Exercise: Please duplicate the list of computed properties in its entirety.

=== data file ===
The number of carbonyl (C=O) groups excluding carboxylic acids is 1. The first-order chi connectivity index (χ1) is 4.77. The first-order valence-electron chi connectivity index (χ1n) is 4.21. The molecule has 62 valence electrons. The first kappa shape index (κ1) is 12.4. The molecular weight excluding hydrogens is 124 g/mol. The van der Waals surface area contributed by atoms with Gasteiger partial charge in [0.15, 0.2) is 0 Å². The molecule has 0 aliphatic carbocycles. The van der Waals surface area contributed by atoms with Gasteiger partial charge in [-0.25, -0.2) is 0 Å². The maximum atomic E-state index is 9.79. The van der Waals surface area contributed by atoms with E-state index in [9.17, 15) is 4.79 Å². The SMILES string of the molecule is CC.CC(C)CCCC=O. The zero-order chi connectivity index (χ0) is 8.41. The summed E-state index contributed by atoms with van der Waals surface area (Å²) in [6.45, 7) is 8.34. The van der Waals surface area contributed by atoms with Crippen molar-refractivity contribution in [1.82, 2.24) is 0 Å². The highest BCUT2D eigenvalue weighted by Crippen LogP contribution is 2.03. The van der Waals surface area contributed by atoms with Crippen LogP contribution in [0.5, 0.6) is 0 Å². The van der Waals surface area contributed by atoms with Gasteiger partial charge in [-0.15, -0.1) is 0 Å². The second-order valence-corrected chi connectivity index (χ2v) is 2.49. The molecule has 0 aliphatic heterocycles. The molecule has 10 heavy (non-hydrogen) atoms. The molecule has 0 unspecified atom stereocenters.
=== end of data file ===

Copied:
The number of carbonyl (C=O) groups excluding carboxylic acids is 1. The first-order chi connectivity index (χ1) is 4.77. The first-order valence-electron chi connectivity index (χ1n) is 4.21. The molecule has 62 valence electrons. The first kappa shape index (κ1) is 12.4. The molecular weight excluding hydrogens is 124 g/mol. The van der Waals surface area contributed by atoms with Gasteiger partial charge in [0.15, 0.2) is 0 Å². The molecule has 0 aliphatic carbocycles. The van der Waals surface area contributed by atoms with Gasteiger partial charge in [-0.25, -0.2) is 0 Å². The maximum atomic E-state index is 9.79. The van der Waals surface area contributed by atoms with E-state index in [9.17, 15) is 4.79 Å². The SMILES string of the molecule is CC.CC(C)CCCC=O. The zero-order chi connectivity index (χ0) is 8.41. The summed E-state index contributed by atoms with van der Waals surface area (Å²) in [6.45, 7) is 8.34. The van der Waals surface area contributed by atoms with Crippen molar-refractivity contribution in [1.82, 2.24) is 0 Å². The highest BCUT2D eigenvalue weighted by Crippen LogP contribution is 2.03. The van der Waals surface area contributed by atoms with Crippen LogP contribution in [0.5, 0.6) is 0 Å². The van der Waals surface area contributed by atoms with Gasteiger partial charge in [-0.15, -0.1) is 0 Å². The second-order valence-corrected chi connectivity index (χ2v) is 2.49. The molecule has 0 aliphatic heterocycles. The molecule has 10 heavy (non-hydrogen) atoms. The molecule has 0 unspecified atom stereocenters.